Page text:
A major highlight of the week came when our neighbour dropped over with a box of tomatoes from his garden. Man, were they ever delicious and so flavourful we will keep some seed and grow next season. I swapped him with a fresh as fresh loaf of my busy bread.

 

Dakota days

We have a dog!

Dakota’s arrival on our doorstep is the latest development around our place of a most exciting week. We’re into the fourth day with our four-legged friend and she seems to be settling into her new, and very temporary, digs. We do have to be careful where we step as she follows us everywhere, bathroom included. 

This hitherto outdoorsy dog in now a very indoorsy pal. The walled garden is not to her liking. She likes to let everyone know where she is, hidden in a gated landscape. When not snuffling round the lawns she sits on the back deck and woofs at pretty well anything that moves: cyclists, vehicles, pedestrians, school kids, dog walkers, and yes even leaves hustling along the roadway. 

I’m sure we’ll get used to her. She’s quite lovely to have around and has decided the best place for the night is on her cushion bed in a corner of our bedroom. 

Two birthdays — my 79th and granddaughter Veronica’s 30th — meshed with Thanksgiving festivities at the weekend. 

That exciting, companionable time followed Friday’s news that my new novel Beginnings at the End of the Road, is now in design phase. I expect more news from my publisher as soon as the end of this week.

And if all that is not enough excitement for this household, we see today the results of  our neighbour’s adventure into a total revamp of their street frontage. 

“OK, Dakota. I get it. Walk time!”

Bookshelves that surprise

The best surprises come at the oddest of times and in unexpected places, like the washroom I spoke of in my previous blog. I gravitate towards the used book racks in out of the way places on the off chance I’ll find a gem. That happened in Kaeo, New Zealand. It’s a fascinating little town, so full of history and for the traveller a good place to snag a ubiquitous kiwi meat pie.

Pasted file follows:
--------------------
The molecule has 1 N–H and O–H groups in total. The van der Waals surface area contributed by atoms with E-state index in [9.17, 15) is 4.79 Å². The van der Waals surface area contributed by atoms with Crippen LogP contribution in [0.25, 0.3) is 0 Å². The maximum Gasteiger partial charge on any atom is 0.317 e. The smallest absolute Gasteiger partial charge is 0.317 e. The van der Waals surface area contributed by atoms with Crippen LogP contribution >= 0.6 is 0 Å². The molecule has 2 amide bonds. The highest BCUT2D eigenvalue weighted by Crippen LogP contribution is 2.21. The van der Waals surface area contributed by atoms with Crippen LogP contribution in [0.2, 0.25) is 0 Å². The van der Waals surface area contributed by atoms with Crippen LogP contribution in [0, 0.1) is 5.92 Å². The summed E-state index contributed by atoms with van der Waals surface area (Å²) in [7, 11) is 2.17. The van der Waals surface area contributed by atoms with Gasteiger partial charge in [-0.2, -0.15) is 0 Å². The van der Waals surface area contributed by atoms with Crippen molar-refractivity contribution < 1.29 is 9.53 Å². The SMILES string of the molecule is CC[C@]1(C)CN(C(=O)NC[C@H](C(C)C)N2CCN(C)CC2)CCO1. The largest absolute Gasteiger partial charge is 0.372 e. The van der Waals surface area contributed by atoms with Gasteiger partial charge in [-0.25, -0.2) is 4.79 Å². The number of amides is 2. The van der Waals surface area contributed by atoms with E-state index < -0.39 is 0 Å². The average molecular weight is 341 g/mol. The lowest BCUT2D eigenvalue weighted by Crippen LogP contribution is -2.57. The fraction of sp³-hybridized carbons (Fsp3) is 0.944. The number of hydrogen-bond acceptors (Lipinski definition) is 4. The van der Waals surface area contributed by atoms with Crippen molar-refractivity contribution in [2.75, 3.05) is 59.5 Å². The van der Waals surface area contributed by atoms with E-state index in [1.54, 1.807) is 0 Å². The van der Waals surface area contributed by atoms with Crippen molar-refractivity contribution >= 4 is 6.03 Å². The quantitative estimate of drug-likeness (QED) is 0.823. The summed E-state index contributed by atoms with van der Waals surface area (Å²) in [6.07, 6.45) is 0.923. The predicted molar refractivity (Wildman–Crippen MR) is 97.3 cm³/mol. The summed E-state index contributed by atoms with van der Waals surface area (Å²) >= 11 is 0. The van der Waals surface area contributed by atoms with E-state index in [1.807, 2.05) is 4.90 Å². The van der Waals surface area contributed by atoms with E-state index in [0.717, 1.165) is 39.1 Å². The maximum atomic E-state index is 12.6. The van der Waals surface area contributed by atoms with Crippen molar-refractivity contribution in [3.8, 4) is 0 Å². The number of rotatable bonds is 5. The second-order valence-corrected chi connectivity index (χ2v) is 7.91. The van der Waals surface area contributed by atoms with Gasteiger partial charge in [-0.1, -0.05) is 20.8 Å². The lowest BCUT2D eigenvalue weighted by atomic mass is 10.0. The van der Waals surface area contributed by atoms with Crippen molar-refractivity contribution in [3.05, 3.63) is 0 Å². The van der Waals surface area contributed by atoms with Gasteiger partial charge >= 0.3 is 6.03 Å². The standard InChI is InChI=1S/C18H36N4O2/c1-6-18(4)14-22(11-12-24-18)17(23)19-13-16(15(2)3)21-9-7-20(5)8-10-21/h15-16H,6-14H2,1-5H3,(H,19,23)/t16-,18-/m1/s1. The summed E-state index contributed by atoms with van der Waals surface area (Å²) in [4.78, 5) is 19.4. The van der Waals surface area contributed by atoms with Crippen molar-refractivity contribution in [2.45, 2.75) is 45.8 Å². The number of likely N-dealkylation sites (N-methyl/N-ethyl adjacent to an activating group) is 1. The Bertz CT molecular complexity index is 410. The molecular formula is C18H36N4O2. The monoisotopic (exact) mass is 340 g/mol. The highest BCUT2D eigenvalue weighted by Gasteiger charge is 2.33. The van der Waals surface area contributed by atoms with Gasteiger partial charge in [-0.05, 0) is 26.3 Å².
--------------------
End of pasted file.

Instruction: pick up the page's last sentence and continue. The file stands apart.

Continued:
My soon-to-be-published novel Beginnings at the End of the Road is the story of Brandon Silverberry, a baker turned gardener who listens to God and develops his estate lands to help others.  The heart of the story grows from Brandon’s teenage days as a polio sufferer.

Imagine the size of my smile when I spotted Over My Dead Body by June Opie at the back of a very colourful local knickknack store. It was an instant buy ($3.00 I recall) of this 1957 long out of print book with its mellowed pages by a young woman widely known because of her illness.

Ms. Opie spent her early life just an hour’s drive north of where I grew up. Her story chronicles her arrival in London from a sea voyage from New Zealand in the late 1950s only to end up in a London hospital paralyzed except for one eyelid. It’s a sobering, yet inspiring read.

We spent a lot of time up at the beach at Mokau earlier this year. It is a wonderful getaway place, miles of sandy beaches and rolling surf. The village features a small museum that houses a feature on Ms. Opie and her family. The family graves are prominent in the cemetery high on the cliff overlooking the sea.

The editing phase of Brandon was well underway by the time I got to read Over My Dead Body so it thrilled me to learn that my new book conveys the flavour of a polio sufferer’s fight. In January, while I waiting in the hospital for a blood test, I came across another booklet about the polio sufferers of my home province of Taranaki, We Can Do Anything, the work of Shirley Hazelwood, herself a polio sufferer. All good background.

Westbow Press will publish Beginnings at the End of The Road. I’m expecting the final editorial work back any week now. My author review will take a couple of weeks and then it goes into the design and production cycle. My hope and prayer are that we’ll see a brand new book for Christmas buying.